An inquest is an enquiry into the circumstances of a death where there is a suspicion that the death has resulted from anything other than natural causes. Where the deceased was in the care of the State at the time of their death, an Article 2 inquest must be held. Both types of inquest must answer the question ‘how’ someone died. For traditional inquests “how” someone died meant “by what means” the person came by their death. For an Article 2 inquest “how” also includes “in what circumstances”. An Article 2 inquest will cover more issues.
Article 2 of the European Convention on Human Rights concerns the Right to Life. If there is suspicion that a death resulted from the State breaching its duty to protect the deceased against a human threat or other risk, an Article 2 or an enhanced inquest will take place.
Article 2 inquests must be held where a non-natural or violent death has occurred:
An Article 2 inquest might be held where it is suspected there has been:
If a Coroner has not identified what type of inquest is to take place, submissions can be sent to the Coroner by the family, setting out why they consider an Article 2 inquest is required. This might be appropriate where, for example, there has been a death in a State hospital as a result of suspected medical negligence.
Enhanced and traditional inquests are fact-finding procedures that seek to establish the who, how, and how, when, where, and the medical cause of death. Article 2 inquests place more emphasis on how the death came about and in what circumstances. To answer these questions, a wider range of evidence can be considered. The family will also play a more pivotal role.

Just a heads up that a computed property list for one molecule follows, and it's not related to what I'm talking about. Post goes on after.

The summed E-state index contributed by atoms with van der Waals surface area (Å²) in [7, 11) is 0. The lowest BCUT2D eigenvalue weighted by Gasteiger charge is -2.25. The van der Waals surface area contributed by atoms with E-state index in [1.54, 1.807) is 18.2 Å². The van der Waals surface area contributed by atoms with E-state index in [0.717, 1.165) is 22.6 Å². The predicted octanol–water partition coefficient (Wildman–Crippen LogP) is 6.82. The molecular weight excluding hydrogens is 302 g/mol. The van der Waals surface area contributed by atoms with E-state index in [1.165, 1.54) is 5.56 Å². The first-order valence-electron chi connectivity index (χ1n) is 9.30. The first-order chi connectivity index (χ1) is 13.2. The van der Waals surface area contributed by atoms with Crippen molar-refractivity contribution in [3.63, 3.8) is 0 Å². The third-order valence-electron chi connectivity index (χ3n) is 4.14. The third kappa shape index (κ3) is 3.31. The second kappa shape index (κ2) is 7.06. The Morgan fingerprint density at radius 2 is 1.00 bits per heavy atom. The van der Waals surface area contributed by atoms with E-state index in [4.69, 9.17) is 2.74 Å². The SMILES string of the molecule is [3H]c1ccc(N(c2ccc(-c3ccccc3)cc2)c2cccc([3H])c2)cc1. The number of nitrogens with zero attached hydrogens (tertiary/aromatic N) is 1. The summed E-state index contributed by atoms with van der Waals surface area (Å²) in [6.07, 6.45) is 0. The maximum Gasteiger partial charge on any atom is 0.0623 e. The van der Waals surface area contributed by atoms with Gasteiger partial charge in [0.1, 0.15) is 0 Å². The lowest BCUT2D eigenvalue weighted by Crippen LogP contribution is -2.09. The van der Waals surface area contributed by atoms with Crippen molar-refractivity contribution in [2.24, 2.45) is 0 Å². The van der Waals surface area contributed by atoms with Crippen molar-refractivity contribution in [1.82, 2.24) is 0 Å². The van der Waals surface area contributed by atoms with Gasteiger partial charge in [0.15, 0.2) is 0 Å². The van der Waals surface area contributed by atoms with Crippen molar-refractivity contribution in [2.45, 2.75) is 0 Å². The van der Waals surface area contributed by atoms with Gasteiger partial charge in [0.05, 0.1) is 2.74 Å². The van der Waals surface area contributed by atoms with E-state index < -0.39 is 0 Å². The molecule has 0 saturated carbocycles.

Only parties identified as “interested persons” by s47(2) Coroners and Justice Act 2009 are allowed to attend an inquest and this includes members of the deceased's family. It is usual for one member of the family to be identified as the person who will represent those interests. Anyone falling outside this bracket can only attend if requested or summonsed by the Coroner. If you think you might be an interested person, you should consult a solicitor to discuss how you could be represented at the inquest.
Article 2 inquests frequently involve a jury and inquests must have a jury if the Senior Coroner has reason to suspect:
At the end of the inquest, the Coroner will deliver their Conclusion (formerly known as a Verdict). They can also issue a Preventing Further Deaths Report containing recommendations to prevent similar deaths occurring in the future.
Preparing for and attending an inquest can be a daunting prospect. At Scott-Moncrieff & Associates, we can help with the pre-inquest preparation. This can include drafting submissions setting out:
Whilst a family member can represent themselves at an inquest, our experienced team are specialists in framing questions to establish facts rather than seeking to establish liability or blame.
Once the evidence has been heard, the Coroner can issue Directions setting out the questions they propose putting to the jury to help them determine how the deceased came to their death. At that stage, we can make submissions on your behalf in response to those Directions.
Our specialist inquest lawyers can help you throughout the whole process. We understand how difficult this situation is for a family and will do all we can to ensure that the inquest gives you the answers that you need. Please get in touch via our online contact form or call us on 020 3972 9011 to see how we can help you.